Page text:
By Gwen Rockwood, newspaper columnist and mama of 3
A few days ago, I took the dogs to the backyard and stood on the deck waiting for them to take care of business. For the first time in months, a non-humid breeze swept over me – light and refreshing – with just a hint of the cooler temperatures soon to come. Then, almost on cue, a large leaf broke free from one of our backyard trees and drifted down on the breeze, settling on the grass just a few feet in front of me. It was the perfect movie trailer “coming attraction” for fall.
Two days later, I stood in the lobby of a doctor’s office with my daughter, waiting to get some blood-work done. An older man at the clinic’s welcome desk mentioned to his coworker that it was about to be the first official start of fall. Then, at exactly 8:30 a.m., he picked up an office phone, pressed a button, and we could hear his cheerful voice boom across the clinic’s intercom speakers: “Ladies and gentlemen, it is now the official beginning of fall.”
I had to Google it to see if fall truly began at a specific time of the morning instead of at midnight when the date changed, but the announcer was right. Apparently, the autumnal equinox makes a specific appointment for arrival, just like we’d done with the doctor.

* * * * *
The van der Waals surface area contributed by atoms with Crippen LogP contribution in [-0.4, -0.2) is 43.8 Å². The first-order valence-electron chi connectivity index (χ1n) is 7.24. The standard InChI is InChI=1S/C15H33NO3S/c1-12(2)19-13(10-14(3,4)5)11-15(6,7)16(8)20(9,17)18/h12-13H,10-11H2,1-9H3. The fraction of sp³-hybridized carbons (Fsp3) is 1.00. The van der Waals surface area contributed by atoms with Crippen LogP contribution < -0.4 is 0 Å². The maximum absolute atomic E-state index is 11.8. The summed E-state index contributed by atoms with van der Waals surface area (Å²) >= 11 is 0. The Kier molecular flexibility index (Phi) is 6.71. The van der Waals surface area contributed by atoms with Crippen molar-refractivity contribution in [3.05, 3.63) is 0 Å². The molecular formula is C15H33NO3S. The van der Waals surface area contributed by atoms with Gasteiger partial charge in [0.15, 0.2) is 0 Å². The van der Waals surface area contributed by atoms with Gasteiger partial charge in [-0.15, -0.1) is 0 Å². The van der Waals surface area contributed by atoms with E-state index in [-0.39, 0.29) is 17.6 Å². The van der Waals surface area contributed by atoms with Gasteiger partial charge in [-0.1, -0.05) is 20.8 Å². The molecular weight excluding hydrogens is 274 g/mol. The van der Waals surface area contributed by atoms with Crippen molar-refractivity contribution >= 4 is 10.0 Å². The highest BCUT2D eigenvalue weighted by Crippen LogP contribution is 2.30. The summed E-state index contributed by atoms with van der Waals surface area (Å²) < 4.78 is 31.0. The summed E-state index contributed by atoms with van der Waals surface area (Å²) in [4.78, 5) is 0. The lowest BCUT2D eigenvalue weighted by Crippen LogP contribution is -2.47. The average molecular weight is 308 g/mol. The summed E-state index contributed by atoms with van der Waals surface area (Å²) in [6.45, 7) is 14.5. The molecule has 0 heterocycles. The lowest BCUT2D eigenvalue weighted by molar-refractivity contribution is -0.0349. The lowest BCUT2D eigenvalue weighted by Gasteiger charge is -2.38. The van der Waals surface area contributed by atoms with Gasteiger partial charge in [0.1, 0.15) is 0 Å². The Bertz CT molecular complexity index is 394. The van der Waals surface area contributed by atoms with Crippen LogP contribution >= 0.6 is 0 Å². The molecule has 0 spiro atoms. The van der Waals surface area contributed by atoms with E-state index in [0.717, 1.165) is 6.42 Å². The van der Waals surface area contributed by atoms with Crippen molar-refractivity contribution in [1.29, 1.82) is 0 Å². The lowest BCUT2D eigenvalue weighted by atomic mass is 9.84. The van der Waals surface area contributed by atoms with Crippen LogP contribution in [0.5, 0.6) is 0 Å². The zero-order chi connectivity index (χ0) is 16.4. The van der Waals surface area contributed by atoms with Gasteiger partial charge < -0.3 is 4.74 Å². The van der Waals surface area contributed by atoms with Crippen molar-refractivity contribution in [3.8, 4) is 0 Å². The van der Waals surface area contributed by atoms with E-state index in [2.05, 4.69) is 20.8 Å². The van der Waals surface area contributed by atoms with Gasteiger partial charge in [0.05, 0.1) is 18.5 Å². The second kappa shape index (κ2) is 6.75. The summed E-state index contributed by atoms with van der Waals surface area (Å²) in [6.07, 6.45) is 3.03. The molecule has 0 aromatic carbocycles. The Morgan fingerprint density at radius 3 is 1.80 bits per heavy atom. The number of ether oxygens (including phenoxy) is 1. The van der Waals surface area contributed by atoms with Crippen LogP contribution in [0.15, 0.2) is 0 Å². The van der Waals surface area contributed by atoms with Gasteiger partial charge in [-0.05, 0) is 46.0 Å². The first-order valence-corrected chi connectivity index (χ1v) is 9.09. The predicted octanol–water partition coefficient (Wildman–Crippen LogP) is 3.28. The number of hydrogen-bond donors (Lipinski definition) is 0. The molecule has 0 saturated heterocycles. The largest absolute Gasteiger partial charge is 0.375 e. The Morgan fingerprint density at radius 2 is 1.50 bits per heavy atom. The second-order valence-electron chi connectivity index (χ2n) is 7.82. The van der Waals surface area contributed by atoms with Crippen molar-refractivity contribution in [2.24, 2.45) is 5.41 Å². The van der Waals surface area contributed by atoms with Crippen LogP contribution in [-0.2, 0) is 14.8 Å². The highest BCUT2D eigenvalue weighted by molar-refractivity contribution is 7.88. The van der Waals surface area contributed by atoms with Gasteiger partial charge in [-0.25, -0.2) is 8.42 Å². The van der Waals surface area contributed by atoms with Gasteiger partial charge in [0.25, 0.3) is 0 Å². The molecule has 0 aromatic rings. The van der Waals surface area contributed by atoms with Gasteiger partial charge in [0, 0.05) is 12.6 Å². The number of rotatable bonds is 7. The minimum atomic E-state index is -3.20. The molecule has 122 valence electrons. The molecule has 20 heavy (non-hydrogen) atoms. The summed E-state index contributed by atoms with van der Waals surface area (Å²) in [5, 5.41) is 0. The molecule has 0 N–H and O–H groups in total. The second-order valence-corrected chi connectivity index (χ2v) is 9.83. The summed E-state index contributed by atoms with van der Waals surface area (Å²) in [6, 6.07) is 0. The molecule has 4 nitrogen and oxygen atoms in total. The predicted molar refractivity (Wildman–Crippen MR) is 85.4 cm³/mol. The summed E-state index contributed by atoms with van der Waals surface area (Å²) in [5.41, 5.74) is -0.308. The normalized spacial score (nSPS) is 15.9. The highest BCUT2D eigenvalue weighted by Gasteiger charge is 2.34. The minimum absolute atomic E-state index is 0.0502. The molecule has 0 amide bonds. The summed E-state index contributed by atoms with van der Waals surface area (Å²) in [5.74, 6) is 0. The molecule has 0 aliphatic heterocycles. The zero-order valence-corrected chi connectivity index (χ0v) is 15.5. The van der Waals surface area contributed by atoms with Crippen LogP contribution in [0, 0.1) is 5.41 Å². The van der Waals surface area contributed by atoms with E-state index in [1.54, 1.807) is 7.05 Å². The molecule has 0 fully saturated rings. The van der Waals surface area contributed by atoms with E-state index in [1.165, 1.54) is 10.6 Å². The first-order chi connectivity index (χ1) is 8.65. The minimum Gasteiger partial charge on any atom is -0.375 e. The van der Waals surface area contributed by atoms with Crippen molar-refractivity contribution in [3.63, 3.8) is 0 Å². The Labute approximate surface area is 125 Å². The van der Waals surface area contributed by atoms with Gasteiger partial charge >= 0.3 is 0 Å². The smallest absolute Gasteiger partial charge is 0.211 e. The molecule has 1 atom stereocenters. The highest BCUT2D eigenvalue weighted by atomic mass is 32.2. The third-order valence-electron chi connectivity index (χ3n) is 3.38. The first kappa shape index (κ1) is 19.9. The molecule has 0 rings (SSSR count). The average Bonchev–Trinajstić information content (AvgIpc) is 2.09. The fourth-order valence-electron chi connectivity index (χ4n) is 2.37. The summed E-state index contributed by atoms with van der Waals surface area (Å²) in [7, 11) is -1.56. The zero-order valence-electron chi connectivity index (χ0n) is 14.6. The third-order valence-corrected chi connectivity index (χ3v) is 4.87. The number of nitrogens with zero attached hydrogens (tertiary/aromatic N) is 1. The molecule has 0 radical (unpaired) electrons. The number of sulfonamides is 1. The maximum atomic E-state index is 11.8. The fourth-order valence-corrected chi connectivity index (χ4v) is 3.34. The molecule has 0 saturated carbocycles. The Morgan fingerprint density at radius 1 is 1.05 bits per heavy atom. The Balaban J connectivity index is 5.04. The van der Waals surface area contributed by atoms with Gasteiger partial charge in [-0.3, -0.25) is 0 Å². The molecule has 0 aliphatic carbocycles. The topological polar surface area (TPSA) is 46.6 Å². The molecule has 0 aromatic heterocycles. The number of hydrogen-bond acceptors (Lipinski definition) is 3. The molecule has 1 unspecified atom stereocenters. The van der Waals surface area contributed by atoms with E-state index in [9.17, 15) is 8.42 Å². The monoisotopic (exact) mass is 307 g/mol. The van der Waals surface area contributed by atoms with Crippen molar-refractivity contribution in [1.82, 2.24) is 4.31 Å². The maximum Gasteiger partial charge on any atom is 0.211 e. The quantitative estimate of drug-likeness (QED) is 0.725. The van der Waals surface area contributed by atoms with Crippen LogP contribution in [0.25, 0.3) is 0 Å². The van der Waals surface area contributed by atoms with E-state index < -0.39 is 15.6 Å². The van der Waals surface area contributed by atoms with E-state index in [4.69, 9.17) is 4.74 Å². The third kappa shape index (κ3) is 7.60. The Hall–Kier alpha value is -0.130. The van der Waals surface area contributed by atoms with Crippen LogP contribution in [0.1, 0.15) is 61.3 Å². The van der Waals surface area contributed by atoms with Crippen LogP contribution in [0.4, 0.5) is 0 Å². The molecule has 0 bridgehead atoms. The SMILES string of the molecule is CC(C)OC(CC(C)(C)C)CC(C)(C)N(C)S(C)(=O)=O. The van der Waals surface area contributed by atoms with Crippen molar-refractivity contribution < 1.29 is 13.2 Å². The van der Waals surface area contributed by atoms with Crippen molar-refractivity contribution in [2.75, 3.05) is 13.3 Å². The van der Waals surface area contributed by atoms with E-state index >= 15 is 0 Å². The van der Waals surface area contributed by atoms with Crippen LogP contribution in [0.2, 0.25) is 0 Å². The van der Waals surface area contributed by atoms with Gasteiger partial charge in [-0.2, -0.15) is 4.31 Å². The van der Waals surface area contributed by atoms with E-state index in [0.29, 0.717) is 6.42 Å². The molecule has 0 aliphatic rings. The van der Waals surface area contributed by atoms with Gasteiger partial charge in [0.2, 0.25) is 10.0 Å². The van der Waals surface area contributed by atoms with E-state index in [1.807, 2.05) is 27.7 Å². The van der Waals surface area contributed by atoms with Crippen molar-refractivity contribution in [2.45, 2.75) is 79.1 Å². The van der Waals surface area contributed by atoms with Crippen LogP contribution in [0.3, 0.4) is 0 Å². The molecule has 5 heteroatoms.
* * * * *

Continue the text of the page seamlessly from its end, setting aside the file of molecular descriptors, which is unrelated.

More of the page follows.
I think the announcer was as grateful about the coming fall as I felt during those moments standing on the deck, watching the first leaf make its graceful descent to the ground. As a nation, we have experienced nine months of a year that can only be described as a dumpster fire (if the dumpster was filled with elephant poop.)
This bizarre year keeps serving up more and more scary statistics and heartbreaking headlines. Perhaps we’re all craving the change of season in part because we hope it can somehow turn the page on what has been a terrible story – one that we’re not sure when and how it will end.
If ever our nation needed fall’s rich colors, cool breezes and brightly colored pumpkins, it is now. I’m already looking forward to crackling fires, comfy sweaters, bowls of chili and fun-size Twix bars bought for Halloween. We’re all craving a change and praying it’s a good one.
About 19 years ago, I and my family experienced the sudden death of someone we loved intensely when my brother died. Even though it has been years since it happened, my heart remembers the pain like it was yesterday.
So, I’ve been thinking a lot about the people most personally impacted by this year’s events. I can’t even wrap my head around the collective grief of more than 200,000 families – more than two football stadiums full of people who are now feeling the deepest, most raw form of pain they have ever felt. Soon they’ll face their first holiday season with a big chunk of their heart missing. No amount of fall beauty can erase that level of loneliness.
But I do pray this fall brings better news than many medical experts have warned us about. If we all stick a little closer to home when we can (and mask up for more than just Halloween), maybe things will get better. It’s amazing what Americans can do when we put our minds to it. Maybe one day we’ll look back and see that the arrival of fall marked the beginning of better days.
Until then, I hope we all remember those who are grieving. And I hope we honor the Americans we’ve lost by doing what we can to keep each other safe and well in the months to come.